I know that this crack analysis can be done on Mechanical APDL, but is it possible with the Workbench  go to static structural.?

My problem is i want to do the analysis of cracks for RC beam on ANSYS workbench, but i need some documentation on it,,, so pls hlp me out

• Member
edited July 2019

Hi everybody,

Thank you to peteroznewman for its interesting file!

Now, I'm trying to use the ekill script provided by peteroznewman with a solid body but it does not run. Is it possible? What I have to change?

• Member
edited July 2019

How many steps do you have in your solution?

• Member
edited July 2019

I have no solution, because I encountered the following error message:

*** ERROR ***                           CP =       0.452   TIME= 1894
Attempt to divide by zero in parameter expression.

*** ERROR ***                           CP =       0.452   TIME= 1894
The above error occurred processing field= TIME_END/STEPS
Line= *SET,timeinc,(TIME_END/steps).

• Member
edited July 2019

I attached the file:

• Member
edited July 2019

Please download the attachment to this post and run the model in that example to establish that the version of ANSYS you are using can run the script.

• Member
edited July 2019

I did, and it run without problems ... So I tried to adapt the script to a simple new project and I obtained that error message

• Member
edited July 2019

I don't write scripts, I only use them. Looking at the error you posted above, it seems that during execution, STEPS = 0 is set and the divide by zero error occurs.

Good luck.

• Member
edited August 8

Hello Mr.Peter

Could you please share the ekill script again? I need to view the failure pattern in my model. My Ansys version is 2019 R3 and my analysis is Static Structural.

Best Regards

• Member

Hello! @peteroznewman, Can you share the ekill script pleas?. I need this to work on my model. I'm working in workbench LS-Dyna 2020 r3. Thanks!

• Member

@hidalgoatomas I don't think APDL scripts work when using LS-Dyna. They work when you launch a solver controlled by MAPDL and LS-Dyna is not a MAPDL solver.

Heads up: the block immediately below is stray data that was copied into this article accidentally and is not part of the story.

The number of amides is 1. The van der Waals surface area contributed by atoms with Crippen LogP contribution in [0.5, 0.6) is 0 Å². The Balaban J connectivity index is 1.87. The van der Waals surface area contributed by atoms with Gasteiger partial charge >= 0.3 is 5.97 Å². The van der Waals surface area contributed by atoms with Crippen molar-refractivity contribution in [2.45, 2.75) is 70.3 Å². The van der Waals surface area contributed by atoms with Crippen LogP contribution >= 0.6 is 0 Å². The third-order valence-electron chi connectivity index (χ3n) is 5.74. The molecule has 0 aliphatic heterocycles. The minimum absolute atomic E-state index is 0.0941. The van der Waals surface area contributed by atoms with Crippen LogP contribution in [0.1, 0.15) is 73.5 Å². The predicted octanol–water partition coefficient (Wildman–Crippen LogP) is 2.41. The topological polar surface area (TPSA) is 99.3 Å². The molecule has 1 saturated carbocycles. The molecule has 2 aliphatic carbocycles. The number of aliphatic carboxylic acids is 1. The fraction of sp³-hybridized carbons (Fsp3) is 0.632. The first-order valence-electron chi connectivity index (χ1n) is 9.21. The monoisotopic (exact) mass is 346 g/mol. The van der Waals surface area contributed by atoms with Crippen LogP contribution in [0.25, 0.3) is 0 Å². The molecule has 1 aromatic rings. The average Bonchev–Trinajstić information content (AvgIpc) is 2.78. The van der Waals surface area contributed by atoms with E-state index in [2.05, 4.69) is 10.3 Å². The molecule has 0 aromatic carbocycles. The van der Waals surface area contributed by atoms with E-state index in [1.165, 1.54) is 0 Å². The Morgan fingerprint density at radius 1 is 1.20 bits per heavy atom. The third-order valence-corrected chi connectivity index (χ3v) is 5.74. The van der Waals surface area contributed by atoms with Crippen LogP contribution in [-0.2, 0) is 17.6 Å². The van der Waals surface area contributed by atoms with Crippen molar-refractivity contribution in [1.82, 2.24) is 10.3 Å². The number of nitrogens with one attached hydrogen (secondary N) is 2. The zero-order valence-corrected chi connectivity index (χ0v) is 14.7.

@Eric85 I was disappointed that the attachment did not survive the conversion to the new format of this website. I relied on the website saving things for me so I have to go digging to see if I can find it and reattach it. Note that the attachment file size limit was reduced from 120 MB to 50 MB so it might require some extra work to attach the archive that demonstrated the script.

• Member

Dear @peteroznewman

I am also very interested in the script. I find this solution to be exactly what I was looking for. If there is still a way to upload the files, I will be very grateful. If there is any other way to retrieve the script, please let me know

• Forum Coordinator

@peteroznewman, thanks for raising this, we are checking this internally if we can get back the attachments from old community.

-Aniket

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• Member
edited August 29

Thanks to @Aniket who recovered the ANSYS 19.2 archive from the retired community site.

@Eric85 @hidalgoatomas @Lb27 That archive is attached here and includes the ekill script.

It is also available to those with access to the ANSYS Customer Portal.

https://support.ansys.com/AnsysCustomerPortal/en_us/Knowledge+Resources/Solutions/Mechanical/2057757

Regards,

Peter